The U. S. Department of Agriculture describes a food desert as: a neighborhood or town without ready access to fresh, healthy, and affordable food. Instead of supermarkets and grocery stores, these communities may have no food access or are served only by fast food restaurants and convenience stores that offer few healthy, affordable food options.
After a two-week break, lawmakers return to Springfield Tuesday for the latter half of their spring legislative session. But reaching a budget compromise won’t be easy, if Monday's marathon budget hearing in Urbana is any indication.
Last year, Illinois was one of a handful of states that lost population. More than 90,000 people moved elsewhere. It became a campaign issue for Governor when then candidate Bruce Rauner criticized the state's lack of friendliness to business, but the numbers don't mean mean there is a crisis, or even a real clamor, to leave the state.
Northern Illinois University meteorologist Gilbert Sebenste said he was able to see the tornado from 18 miles away. He says in his 25 years of storm-chasing, he had never seen one like this. Dekalb and Ogle counties have been declared state disaster areas by Gov. Bruce Rauner.
Illinois became a state in 1818, but figuring out its shape was not a simple process. While most people hear Illinois and think Chicago - it could have been without the city, if not for advocacy and politics.
An article in Illinois Issues magazine explores the issue, researched by U of I professor Kenneth Olsen. Rachel Otwell sat down to talk with the author, Eliot Clay, about his article.
Can you imagine Illinois without Chicago? What if Illinois had been a border state during the Civil War? If federal lawmakers had their way back in 1818, it could have very well been a reality.
Professor Olson, who teaches natural resources and environmental science at the University of Illinois, detailed how the combined works of two men and natural geology helped shape our state into the form we know today. “The eastern boundary with Indiana was already set, and it was a line between two bodies of water, Lake Michigan down to the Ohio River through some tributaries,” says Olson. “The story in the southern tip relates to when the Mississippi used to flow farther west into Missouri, and then there was an earthquake, a narrow channel was opened, melt waters went through and the Mississippi was realigned.”
It is fairly common to have a state’s shape based on naturally occurring formations, like the Mississippi River on our western border, but when Olson began looking toward Wisconsin, it became evident that other factors were at play.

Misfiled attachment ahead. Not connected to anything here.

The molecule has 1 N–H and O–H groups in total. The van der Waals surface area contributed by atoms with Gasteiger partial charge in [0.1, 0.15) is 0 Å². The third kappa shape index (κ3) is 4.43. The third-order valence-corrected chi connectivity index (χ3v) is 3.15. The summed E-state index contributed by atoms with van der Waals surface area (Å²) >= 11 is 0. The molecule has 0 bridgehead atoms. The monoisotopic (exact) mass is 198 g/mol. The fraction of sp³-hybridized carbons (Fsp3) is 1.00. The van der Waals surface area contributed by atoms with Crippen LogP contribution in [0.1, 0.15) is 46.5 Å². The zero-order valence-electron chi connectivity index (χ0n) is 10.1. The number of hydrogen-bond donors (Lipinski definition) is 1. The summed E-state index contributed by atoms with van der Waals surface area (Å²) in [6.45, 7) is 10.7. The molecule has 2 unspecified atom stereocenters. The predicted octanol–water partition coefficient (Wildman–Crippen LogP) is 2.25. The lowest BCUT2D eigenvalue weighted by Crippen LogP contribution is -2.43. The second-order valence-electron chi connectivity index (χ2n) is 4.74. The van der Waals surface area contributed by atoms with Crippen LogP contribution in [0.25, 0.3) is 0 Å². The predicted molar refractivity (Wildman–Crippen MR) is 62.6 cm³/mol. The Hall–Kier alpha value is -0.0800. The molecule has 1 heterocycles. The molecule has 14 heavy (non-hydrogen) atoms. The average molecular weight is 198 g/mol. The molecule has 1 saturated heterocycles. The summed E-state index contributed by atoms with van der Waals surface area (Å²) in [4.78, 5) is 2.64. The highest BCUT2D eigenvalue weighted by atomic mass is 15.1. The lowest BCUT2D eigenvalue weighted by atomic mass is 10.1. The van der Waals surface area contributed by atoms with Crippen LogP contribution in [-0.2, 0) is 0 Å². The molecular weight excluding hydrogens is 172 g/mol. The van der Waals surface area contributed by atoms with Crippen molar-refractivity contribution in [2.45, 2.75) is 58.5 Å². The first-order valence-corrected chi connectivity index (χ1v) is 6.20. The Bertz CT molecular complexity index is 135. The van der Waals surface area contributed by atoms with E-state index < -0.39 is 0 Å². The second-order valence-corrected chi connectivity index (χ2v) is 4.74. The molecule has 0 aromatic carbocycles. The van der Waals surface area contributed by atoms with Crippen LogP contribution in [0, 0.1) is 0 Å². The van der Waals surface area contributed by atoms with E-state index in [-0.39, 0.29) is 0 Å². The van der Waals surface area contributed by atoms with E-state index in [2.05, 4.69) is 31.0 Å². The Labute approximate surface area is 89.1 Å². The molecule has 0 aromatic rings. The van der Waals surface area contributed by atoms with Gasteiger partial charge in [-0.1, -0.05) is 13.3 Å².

“And then the other one was the northern boundary. It was a straight line that had nothing to do directly with water, except the line was moved because they wanted to link the Great Lake watershed and shipping with the Mississippi River.”
Olson detailed that the advocacy for Illinois’ northern border came primarily from two men, one of whom had lived in the Illinois territory for many years before Illinois’ statehood became a topic of discussion. “Nathaniel Pope had certain responsibilities in the territory, and he had a brother who was a senator in Kentucky. Between the two of them, they convinced Congress to move the border up 51 miles, partly so there would be lakefront access to the Great Lakes, partly for the linking of these two waterway systems.”
Pope wanted Illinois to contain a water system that would benefit the state’s economy, but a factor that would end up deciding the northern border would not be fully realized for a few decades. “In order to get votes in the Congress, there was a concern about this North-South conflict, which 40 years later became the beginning of the Civil War, and they really wanted a waterway through a Northern state,” Olson says. “By adding the 51 miles, they ensured that Illinois would be a Northern state and not a border state.”
The work of Nathaniel Pope and his brother profoundly changed the shape, and more importantly the history, of Illinois. Olson says if Congress had enacted its original plan and the Mississippi River had not changed course, Illinois would be minus Chicago, Rockford, Moline, Rock Island, Peoria, Metropolis and Cairo. Olson’s and his colleague Fred Christensen’s work was published in Journal of Earth Science and Engineering in July.